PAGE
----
The intersection between LGBTQIA+ activism and environmentalism, to Izzy, is linked with the marginalisation many queer people experience, “a lot of more privileged people don’t confront [the climate crisis] because they’re living in a bubble protected by the system.”

Like Konrad, Izzy also emphasises the importance of passing the microphone, and ensuring other, unheard voices are given a platform in activist movements. They also suggest diversifying social media feeds to include a broader range of people.

“I have learned so much just by following some accounts and listening to people who have a different experience of the world to me.”

'Growing up queer gives you more understanding of groups who are oppressed'

Ayrton, he/him/his, senior campaigner for Animal Justice Project

Ayrton, from Nottingham, UK, finds it interesting how many animal rights activists, like himself, are part of the LGBTQIA+ community too.

For him, growing up as a gay child meant he developed a compassion stemming from the sense of ‘other’ he experienced personally.

Ayrton / @_ayrtonnn
Ayrton works for Animal Justice Project as a senior campaignerAyrton / @_ayrtonnn

“My personal view is that growing up as a gay child, it’s common to hear many insults every single day, and of course much worse for some people,” explains Ayrton. “Being on the receiving end of such constant criticism for something you cannot help gives you more compassion to be able to be empathetic to other people. This expands to animals and other causes too. With great compassion, it’s easier to relate to causes and want to help others, whether that’s other people, animals or the environment.”

“Growing up queer inevitably gives you more understanding of groups who are oppressed in similar ways. We want to help and protect others and fight for what is right. Going against the mainstream is the only way to do this.”

Intersectionality is at the heart of Ayrton’s activism and is something he believes to be an essential part of any justice movement. Coined by legal feminist scholar Kimberlé Crenshaw in 1989, intersectionality means looking at how a person’s different political or social identities may combine to create specific forms of disadvantage or privilege.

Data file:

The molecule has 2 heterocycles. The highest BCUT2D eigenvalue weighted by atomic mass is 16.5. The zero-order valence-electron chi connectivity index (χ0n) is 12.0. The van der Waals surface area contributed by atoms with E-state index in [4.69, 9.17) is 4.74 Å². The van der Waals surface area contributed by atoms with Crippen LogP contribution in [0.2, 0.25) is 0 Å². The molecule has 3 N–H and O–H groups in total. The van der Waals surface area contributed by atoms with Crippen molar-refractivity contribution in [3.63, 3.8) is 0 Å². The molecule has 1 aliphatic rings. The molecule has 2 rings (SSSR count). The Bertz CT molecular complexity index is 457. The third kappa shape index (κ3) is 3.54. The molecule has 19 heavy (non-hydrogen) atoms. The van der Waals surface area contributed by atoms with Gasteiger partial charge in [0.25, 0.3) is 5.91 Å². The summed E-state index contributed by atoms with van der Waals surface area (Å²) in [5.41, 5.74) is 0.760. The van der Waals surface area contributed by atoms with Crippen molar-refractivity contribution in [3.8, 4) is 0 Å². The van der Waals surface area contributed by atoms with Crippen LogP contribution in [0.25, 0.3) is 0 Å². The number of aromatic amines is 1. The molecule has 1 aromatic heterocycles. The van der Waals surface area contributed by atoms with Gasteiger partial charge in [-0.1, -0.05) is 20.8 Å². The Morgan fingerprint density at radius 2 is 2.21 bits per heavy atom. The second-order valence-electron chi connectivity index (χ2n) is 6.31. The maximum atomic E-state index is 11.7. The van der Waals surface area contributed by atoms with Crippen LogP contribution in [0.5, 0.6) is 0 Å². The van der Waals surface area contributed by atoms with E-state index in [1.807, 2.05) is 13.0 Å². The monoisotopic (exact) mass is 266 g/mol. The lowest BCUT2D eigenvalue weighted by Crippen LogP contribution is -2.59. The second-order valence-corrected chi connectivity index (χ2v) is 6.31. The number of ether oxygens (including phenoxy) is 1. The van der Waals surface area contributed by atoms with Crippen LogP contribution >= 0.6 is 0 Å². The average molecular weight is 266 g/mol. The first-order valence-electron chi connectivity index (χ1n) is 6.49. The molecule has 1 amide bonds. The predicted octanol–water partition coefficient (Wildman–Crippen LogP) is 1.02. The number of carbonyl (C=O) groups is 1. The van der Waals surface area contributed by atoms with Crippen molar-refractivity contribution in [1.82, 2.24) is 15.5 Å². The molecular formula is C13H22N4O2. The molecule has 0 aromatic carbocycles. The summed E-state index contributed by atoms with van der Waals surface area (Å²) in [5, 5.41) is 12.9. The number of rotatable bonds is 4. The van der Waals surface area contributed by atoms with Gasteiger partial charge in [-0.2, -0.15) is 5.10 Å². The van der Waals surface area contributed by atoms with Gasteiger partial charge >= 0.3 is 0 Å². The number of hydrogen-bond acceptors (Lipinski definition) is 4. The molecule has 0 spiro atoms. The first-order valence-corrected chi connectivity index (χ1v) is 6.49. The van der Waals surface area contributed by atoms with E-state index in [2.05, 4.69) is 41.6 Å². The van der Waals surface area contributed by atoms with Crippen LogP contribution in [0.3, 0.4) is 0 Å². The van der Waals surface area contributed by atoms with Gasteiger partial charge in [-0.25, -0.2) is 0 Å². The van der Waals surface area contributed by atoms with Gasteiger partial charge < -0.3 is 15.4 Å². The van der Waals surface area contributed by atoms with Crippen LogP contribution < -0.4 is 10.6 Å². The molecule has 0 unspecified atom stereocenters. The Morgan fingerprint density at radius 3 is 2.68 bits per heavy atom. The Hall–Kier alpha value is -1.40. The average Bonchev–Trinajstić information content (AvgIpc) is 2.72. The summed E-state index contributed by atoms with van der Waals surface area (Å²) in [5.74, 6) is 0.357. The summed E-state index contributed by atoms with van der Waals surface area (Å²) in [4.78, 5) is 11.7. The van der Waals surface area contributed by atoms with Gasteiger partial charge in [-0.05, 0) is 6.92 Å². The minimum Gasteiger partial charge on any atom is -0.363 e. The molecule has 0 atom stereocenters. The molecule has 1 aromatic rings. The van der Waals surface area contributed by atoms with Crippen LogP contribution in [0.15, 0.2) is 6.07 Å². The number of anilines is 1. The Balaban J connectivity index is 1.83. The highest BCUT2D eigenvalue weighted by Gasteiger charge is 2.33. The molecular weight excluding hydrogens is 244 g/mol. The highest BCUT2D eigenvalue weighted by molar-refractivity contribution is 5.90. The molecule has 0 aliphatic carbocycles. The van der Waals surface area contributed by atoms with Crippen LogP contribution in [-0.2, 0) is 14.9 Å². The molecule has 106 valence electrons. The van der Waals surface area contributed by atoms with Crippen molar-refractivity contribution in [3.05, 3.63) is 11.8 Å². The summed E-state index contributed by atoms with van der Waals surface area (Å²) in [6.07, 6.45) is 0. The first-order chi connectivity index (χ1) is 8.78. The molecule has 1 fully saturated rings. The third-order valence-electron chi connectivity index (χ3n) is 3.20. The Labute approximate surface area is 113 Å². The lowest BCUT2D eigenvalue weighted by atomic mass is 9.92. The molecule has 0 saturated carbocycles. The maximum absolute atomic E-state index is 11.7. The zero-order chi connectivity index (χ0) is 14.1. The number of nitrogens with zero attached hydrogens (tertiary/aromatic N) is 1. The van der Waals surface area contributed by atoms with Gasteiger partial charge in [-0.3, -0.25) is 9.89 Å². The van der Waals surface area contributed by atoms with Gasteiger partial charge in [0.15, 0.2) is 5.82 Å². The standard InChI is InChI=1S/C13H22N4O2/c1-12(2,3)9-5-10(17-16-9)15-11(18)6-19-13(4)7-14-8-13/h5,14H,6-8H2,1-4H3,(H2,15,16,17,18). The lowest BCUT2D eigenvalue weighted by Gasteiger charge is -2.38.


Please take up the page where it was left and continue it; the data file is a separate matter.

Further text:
Leah Thomas wrote in Vogue this month about the need for environmentalism to be intersectional, stating that climate activism also needs to be inherently anti-racist, identifying “the ways in which injustices happening to marginalised communities and the earth are interconnected.”

“Without intersectionality, what are we really fighting for?” asks Ayrton. “We are fighting against oppression itself. It is oppressive behaviours that are at the route of many problems: racism, transphobia, speciesism, etc. If we come together to fight against this oppression we should do it for everyone. As it is said, we are not free until all are free.”

'Marginalised people are also the most vulnerable to the effects of environmental harm'

Christopher Sebastian, he/him/his, technical writer and copy editor

Christopher, an American living in Prague, Czechia, also emphasises the importance of intersectionality in activism.

“Queerness is just one part of my identity,” Christopher says, “I’m also Black, and I’m vegan. And for years I’ve really wanted to help people understand that the compartmentalisation of identity by queerness, by race, by species (and more) does us all a great harm.

“The fragmentation of identity and of knowledge itself separates us. Race, sexuality, gender presentation, and animality all share significant overlap with our understanding of environmentalism and the natural world.”

Animal rights activism is Christopher’s primary passion in terms of environmentalism. He feels that though the barriers are being broken down between other liberation movements, and “the fragmentation is starting to dissipate, the importance of solidarity with just one more marginalised group is overlooked: the Animal.”

Christopher argues that, “by educating people that animal liberation is consistent with our own, new opportunities are being created to really effect systemic change.”

When it comes to the intersection between queer rights and environmentalism, Christopher highlights “that the best social science indicated that people who experience marginalisation have greater empathy than people who don’t experience economic and social oppression.

“Ironically, marginalised people around the globe are also the most vulnerable to the effects of environmental harm.”

While their motivations are not homogenous, this might explain why more queer people identify as environmentalists.

“And it’s not just queer people,” stresses Christopher, “people of colour are more environmentally conscious as well. The Washington Post reported in January that the fastest growing demographic going vegan in the United States is Black!”

For Christopher, activism needs to be opening the doors to more marginalised people - not as tokens or “one-dimensional objects added for cosmetic diversity,” but as experts and professionals.

“If you look at your organising body and it’s full of straight white people, start there,” he adds. “Make it browner. Make it queerer.”